...the visitor is surprised to find himself in an apartment which has the appearance of a library. It is indeed well stored with books, and with illustrated works of the costliest description. All beauty is akin. A designer may get from an arch of the Cologne Cathedral an idea for the handle of a mustard-spoon, and infuse the spirit of a gorgeous mosque into the design for a caster. He may borrow from the gnarled branch of a brave old oak a crook for a pitcher-handle, and imitate the droop of a vine in the bend of its spout...It is interesting walk about the warerooms and see how the whole realm of beauty has been despoiled for decoration of human life. Every pretty leaf, tendril, bud, blossom; every arch, groin, and pinnacle; every pleasing bird, animal and fish; every hideous monster and reptile; all that ancient art, tradition, and literature of elegant, grotesque, or curious, as well as all that modern life has to suggest of striking and novel - here you behold it, in brilliant silver…



Nature is a prevalent theme in the Gorham Design Library. Examples of everything plant and animal, from sea to field, found their way to inspire Gorham designers. John Gorham collected many important publishers of the time, including Gerlach & Schenk. Martin Gerlach was a publisher and photographer who created numerous pattern sources for artists and designers. He also employed many artists, including a young Gustav Klimt.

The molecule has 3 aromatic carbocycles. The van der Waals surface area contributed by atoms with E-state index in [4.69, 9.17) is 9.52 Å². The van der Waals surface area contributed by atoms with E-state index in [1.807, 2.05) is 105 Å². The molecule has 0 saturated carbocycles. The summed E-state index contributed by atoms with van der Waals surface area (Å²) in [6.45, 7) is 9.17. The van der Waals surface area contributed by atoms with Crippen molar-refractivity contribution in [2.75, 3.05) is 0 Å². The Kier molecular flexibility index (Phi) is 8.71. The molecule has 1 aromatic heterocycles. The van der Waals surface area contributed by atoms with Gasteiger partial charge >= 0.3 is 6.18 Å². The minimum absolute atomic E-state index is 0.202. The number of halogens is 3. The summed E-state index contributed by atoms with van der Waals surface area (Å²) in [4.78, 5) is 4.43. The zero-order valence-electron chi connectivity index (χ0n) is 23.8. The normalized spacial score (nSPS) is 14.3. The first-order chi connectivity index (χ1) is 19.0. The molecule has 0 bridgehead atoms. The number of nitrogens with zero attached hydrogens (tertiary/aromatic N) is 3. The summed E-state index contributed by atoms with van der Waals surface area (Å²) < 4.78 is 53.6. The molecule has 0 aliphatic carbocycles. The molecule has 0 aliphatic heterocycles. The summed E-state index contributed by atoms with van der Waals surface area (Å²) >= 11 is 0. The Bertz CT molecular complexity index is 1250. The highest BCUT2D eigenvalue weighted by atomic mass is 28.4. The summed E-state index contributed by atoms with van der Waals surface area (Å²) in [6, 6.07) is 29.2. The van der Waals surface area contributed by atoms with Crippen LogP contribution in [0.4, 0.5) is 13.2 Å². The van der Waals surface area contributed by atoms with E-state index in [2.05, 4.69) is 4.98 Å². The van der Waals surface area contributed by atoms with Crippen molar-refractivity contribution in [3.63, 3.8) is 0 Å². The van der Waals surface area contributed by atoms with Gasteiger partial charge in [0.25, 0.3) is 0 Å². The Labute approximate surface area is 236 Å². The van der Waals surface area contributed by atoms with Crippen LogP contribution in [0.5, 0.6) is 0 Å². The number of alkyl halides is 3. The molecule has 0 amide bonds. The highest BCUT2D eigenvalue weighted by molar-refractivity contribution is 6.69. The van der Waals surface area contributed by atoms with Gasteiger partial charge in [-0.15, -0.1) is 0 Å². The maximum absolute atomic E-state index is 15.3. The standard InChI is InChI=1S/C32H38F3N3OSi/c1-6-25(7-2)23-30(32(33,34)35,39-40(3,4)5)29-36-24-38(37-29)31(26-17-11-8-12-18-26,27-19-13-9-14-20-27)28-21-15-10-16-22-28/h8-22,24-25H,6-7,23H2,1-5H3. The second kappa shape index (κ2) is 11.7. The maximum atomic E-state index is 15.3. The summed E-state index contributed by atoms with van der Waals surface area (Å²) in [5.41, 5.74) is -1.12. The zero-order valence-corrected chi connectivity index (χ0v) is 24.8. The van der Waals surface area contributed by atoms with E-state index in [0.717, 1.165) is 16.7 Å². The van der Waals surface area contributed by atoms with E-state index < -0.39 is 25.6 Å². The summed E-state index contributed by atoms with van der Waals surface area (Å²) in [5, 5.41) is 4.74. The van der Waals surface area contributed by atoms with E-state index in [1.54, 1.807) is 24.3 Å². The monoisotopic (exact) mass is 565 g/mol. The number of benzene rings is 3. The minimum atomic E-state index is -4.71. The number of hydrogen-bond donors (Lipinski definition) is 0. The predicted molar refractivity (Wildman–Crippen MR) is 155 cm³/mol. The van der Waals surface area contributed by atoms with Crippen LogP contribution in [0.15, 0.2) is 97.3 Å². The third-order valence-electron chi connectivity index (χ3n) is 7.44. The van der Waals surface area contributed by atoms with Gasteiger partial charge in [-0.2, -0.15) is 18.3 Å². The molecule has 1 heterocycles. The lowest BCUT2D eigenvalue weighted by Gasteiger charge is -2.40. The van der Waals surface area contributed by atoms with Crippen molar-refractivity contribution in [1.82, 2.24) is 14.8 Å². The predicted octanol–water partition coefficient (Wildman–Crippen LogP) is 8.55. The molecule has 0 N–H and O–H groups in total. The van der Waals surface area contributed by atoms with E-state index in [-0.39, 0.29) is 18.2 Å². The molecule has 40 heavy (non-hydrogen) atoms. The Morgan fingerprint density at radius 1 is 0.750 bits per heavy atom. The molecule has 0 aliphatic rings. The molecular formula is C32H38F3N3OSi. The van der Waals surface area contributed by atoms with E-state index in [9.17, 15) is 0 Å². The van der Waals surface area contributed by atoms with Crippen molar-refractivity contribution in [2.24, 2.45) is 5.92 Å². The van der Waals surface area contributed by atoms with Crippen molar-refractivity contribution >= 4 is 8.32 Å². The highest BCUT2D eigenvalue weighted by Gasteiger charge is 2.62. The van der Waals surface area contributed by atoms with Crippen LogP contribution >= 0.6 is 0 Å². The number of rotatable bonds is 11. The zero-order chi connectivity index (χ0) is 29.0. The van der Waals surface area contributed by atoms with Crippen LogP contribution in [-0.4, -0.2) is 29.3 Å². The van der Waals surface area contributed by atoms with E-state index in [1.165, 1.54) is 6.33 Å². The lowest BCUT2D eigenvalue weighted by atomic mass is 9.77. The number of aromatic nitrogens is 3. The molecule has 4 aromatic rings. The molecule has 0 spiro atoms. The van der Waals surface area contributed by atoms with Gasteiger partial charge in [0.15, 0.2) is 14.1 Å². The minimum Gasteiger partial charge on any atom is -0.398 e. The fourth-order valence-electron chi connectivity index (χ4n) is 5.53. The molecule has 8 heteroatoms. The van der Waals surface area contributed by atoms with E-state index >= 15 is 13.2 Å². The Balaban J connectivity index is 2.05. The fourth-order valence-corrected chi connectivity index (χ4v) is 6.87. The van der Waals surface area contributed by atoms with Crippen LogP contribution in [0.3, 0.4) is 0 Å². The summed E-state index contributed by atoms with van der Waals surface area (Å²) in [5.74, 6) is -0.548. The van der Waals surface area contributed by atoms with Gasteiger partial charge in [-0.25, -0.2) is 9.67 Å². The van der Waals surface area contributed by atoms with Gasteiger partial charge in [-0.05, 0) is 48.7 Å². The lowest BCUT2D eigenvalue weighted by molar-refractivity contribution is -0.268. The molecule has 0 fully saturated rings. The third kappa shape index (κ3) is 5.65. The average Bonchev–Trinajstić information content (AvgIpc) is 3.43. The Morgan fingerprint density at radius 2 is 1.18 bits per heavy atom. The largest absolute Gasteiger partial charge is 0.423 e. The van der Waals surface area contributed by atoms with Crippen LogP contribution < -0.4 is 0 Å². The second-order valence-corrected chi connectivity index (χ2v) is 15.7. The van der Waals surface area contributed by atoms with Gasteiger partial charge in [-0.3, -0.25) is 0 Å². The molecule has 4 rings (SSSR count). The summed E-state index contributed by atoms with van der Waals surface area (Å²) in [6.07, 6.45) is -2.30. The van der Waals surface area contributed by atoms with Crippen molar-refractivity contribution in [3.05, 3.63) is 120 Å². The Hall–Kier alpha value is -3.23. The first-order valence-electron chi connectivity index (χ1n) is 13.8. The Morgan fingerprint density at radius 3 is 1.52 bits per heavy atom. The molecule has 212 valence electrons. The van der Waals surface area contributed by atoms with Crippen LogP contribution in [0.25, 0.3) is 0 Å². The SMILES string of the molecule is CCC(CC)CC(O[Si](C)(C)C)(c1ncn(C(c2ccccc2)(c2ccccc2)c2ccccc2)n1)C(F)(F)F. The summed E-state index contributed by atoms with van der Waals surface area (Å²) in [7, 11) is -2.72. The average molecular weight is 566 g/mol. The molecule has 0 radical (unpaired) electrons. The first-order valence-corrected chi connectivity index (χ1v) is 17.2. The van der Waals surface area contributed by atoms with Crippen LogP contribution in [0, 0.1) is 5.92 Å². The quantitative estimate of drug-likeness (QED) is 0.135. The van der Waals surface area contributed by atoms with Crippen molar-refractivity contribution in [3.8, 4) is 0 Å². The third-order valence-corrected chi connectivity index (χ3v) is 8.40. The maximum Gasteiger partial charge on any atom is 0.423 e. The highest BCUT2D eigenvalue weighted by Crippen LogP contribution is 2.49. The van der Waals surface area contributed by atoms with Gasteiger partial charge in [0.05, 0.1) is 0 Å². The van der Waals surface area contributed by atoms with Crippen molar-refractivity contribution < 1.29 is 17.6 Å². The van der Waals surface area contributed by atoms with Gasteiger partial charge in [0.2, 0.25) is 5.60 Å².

While almost all of the Gorham Collection is printed materials there are a few exceptions including this seaweed scrapbook and ten pencil and watercolor sketches of seaweed. Often when looking through Gorham items one can find pin holes and see the wear and tear. It is easy to imagine these plates and books in an artist's studio. Occasionally, a sketch can be found tucked in a book.


The Gorham Design Library acquired Japanese books as well as books on Japanese art in the 1860s and 1870s. Gorham designers were influenced by Japanese metalworks and prints. Examples of the direct influence of Katsushika Hokusai’s Manga, in particular the crane and samurai images in the 2nd ramp case, can be seen in the RISD Museum’s Gorham Silver exhibit, and the accompanying catalog.